The amorphous carbon layers described herein can be formed by chemical vapor deposition using a hydrocarbon compound, or mixtures of such compounds, as carbon precursors. Exemplary precursors include propylene, propyne, propane, butane, butylene, butadiene and acetelyne. A suitable method for forming amorphous carbon layers is described in U.S. Pat. No. 6,573,030 B1, issued to Fairbairn et al. on Jun. 3, 2003, the entire disclosure of which is incorporated herein by reference. In addition, the amorphous carbon may be doped. A suitable method for forming doped amorphous carbon is described in U.S. patent application Ser. No. 10/652,174 to Yin et al., filed Aug. 22, 2003, the entire disclosure of which is incorporated herein by reference.
With reference to
The pitch of the resulting lines 124 is equal to the sum of the width of a line 124 and the width of a neighboring space 122. To minimize the critical dimensions of features formed using this pattern of lines 124 and spaces 122, the pitch can be at or near the limits of the photolithographic technique used to pattern the photodefinable layer 120. For example, for photolithography utilizing 248 nm light, the pitch of the lines 124 can be about 100 nm. Thus, the pitch may be at the minimum pitch of the photolithographic technique and the spacer pattern discussed below can advantageously have a pitch below the minimum pitch of the photolithographic technique. Alternatively, because the margin of error for position and feature size typically increases as the limits of a photolithographic technique are approached, the lines 124 can be formed having larger feature sizes, e.g., 200 nm, to minimize errors in the positions and sizes of the lines 124.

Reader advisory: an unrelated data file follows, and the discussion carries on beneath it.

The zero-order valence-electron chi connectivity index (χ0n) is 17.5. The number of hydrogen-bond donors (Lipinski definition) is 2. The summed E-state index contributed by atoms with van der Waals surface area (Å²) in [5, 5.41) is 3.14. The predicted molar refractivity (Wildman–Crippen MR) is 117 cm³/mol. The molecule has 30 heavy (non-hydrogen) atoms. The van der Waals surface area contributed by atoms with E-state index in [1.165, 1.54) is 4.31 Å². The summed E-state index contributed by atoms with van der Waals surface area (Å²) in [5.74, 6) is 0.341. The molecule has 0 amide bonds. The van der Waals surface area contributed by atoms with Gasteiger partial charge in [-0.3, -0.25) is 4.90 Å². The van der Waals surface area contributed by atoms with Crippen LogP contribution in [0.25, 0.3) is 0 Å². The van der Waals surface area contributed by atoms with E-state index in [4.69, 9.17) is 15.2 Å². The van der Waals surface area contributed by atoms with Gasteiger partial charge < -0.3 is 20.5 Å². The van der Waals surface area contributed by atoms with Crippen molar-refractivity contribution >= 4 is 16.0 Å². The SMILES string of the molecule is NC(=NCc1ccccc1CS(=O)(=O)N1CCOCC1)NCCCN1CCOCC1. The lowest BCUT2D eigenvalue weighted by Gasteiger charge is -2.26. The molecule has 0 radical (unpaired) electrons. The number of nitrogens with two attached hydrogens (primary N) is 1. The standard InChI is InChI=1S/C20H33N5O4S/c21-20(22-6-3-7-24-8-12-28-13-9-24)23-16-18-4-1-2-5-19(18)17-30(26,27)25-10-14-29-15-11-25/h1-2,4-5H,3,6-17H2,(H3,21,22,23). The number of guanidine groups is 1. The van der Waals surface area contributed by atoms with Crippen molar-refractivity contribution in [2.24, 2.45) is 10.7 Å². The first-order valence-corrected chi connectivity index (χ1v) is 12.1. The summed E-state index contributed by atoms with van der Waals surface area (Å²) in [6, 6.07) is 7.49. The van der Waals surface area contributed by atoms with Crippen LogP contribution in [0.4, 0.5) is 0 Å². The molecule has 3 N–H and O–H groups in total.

As shown in
With reference to
With reference to
The pattern in the modified photodefinable layer 120 a is preferably transferred to the temporary layer 140 using a O2-containing plasma, e.g., a plasma containing SO2, O2 and Ar. Other suitable etch chemistries include a Cl2/O2/SiCl4 or SiCl4/O2/N2 or HBr/O2/N2/SiCl4-containing plasma. Advantageously, the SO2-containing plasma is used as it can etch carbon of the preferred temporary layer 140 at a rate greater than 20 times and, more preferably, greater than 40 times the rate that the hard mask layer 130 is etched. The etch chemistry is also preferably selective for the temporary layer 140 relative to the layer 150 or any intervening hard mask or etch stop layers (not shown) present between the layers 140 and 150. A suitable SO2-containing plasma is described in U.S. patent application Ser. No. 10/931,772 to Abatchev et al., filed Aug. 31, 2004, the entire disclosure of which is incorporate herein by reference. It will be appreciated that the SO2-containing plasma can simultaneously etch the temporary layer 140 and also remove the photodefinable layer 120 a. The resulting lines 124 b constitute the placeholders or mandrels along which a pattern of spacers 175 (
With reference to
Next, as shown in